Professor Jayne Woodside, Queen’s University Belfast.
Dietary patterns rich in plant foods are associated with improved health and reduced non-communicable disease risk. Fruit and vegetables (FV) are a cornerstone of healthy dietary recommendations. FV include a diverse collection of plant foods that vary in their energy, nutrient, and dietary bioactive contents. FV have potential health-promoting effects beyond providing basic human nutrition needs in humans, including antioxidant and anti-inflammatory effects, yet current global intakes of FV are well below recommendations. Given the importance of FV for health, interventions that promote FV intake are warranted.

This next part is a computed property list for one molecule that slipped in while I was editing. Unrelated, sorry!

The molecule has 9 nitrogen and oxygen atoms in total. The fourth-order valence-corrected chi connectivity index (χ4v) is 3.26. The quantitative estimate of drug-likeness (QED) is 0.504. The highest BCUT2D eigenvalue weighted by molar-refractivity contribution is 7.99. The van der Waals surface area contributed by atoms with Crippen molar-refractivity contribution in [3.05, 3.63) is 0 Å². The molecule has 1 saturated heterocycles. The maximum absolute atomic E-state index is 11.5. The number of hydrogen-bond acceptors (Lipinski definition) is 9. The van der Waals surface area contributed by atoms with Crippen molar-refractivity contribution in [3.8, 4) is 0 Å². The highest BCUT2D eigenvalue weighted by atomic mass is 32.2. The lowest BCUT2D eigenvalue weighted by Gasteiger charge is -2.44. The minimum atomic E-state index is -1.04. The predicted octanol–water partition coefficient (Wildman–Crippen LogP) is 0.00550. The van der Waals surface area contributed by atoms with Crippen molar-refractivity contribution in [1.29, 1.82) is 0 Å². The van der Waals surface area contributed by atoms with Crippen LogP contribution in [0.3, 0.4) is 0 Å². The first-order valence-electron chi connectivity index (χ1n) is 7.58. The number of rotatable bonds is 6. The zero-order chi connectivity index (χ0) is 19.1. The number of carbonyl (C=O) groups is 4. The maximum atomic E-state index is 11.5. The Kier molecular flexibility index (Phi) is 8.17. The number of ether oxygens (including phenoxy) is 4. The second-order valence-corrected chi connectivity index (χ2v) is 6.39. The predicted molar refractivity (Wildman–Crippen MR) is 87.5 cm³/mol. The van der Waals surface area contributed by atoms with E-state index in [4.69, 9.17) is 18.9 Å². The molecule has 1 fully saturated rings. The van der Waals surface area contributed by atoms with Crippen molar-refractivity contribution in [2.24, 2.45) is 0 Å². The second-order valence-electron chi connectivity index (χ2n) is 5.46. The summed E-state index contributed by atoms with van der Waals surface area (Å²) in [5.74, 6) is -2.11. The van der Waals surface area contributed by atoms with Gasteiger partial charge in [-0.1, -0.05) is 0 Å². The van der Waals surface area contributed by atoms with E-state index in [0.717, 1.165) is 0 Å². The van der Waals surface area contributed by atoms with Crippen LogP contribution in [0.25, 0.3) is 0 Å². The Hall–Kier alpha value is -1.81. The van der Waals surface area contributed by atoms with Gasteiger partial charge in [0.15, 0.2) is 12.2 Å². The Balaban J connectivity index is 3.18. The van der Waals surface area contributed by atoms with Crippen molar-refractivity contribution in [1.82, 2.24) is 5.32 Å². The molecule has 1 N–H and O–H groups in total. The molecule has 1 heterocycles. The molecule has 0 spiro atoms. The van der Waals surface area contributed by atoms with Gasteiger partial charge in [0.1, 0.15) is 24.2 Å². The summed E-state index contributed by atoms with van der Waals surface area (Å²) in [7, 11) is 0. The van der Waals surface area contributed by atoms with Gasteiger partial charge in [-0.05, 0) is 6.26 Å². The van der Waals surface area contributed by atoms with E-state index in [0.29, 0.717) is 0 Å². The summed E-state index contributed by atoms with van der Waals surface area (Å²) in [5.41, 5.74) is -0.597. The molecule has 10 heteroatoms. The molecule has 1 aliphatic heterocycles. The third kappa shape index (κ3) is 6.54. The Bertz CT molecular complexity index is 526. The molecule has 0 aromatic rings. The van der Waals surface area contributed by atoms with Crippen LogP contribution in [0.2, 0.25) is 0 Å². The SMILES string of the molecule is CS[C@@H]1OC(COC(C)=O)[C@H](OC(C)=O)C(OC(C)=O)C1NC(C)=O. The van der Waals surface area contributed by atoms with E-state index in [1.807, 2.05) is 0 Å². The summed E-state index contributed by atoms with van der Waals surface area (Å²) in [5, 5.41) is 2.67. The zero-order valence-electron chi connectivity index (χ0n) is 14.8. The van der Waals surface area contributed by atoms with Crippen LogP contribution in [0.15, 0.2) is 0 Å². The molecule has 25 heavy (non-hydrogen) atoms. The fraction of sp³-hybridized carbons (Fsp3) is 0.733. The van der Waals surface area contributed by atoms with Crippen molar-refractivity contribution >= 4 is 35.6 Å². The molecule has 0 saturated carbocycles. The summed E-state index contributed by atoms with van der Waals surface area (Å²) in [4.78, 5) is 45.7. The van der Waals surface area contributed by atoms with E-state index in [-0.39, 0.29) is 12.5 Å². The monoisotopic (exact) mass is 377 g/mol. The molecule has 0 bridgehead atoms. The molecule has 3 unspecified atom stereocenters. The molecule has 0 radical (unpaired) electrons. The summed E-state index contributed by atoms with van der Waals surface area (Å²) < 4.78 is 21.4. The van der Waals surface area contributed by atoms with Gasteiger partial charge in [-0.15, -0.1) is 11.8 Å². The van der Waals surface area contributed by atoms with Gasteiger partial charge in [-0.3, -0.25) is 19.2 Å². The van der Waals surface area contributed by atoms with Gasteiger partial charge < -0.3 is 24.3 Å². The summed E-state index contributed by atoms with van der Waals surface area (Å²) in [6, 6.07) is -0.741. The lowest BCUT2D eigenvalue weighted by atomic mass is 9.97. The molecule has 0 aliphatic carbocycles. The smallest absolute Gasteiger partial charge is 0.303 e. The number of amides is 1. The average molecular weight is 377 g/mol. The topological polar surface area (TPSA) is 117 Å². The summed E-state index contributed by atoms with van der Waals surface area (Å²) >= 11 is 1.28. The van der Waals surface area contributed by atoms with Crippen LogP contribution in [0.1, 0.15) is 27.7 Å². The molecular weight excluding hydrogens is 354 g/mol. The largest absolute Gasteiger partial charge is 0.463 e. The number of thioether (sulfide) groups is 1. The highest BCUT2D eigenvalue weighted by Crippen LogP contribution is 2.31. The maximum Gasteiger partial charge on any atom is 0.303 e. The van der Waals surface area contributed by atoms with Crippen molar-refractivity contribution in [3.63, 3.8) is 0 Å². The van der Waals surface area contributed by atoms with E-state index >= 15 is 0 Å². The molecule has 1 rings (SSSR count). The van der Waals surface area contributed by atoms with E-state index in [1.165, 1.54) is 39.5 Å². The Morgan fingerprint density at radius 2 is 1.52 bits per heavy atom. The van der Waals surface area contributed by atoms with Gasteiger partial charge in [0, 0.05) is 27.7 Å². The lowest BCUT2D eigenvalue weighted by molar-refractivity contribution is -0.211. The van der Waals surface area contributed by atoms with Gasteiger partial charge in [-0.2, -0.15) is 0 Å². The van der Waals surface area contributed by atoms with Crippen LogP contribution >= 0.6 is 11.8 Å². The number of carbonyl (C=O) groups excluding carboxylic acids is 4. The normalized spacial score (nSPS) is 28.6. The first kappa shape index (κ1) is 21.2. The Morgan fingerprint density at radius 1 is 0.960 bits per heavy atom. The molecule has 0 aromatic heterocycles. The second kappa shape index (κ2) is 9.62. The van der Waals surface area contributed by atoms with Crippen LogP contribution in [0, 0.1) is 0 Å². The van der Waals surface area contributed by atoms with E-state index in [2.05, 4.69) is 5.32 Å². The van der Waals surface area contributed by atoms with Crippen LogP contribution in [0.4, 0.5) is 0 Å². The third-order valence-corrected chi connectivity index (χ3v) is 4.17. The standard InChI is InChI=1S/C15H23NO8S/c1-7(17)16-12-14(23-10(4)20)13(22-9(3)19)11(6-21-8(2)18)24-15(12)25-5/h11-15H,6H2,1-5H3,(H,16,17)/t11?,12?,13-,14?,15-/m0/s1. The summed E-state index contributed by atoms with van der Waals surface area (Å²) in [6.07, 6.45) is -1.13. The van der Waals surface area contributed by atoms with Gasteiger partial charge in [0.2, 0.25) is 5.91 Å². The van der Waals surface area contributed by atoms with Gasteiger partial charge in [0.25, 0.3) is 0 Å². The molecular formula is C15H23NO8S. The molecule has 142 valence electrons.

This online meeting, conducted over two half days, will present the latest research findings exploring plant-rich dietary patterns and health, including epidemiological analysis of plant-rich dietary patterns and health outcomes, the effects of dietary interventions which have increased FV intake on a range of health outcomes, how adherence to plant-rich dietary patterns is assessed, the use of biomarkers to assess FV intake and a consideration of how modifying behaviour towards increased FV intake could impact on environmental outcomes, and food systems.
Registration is now open.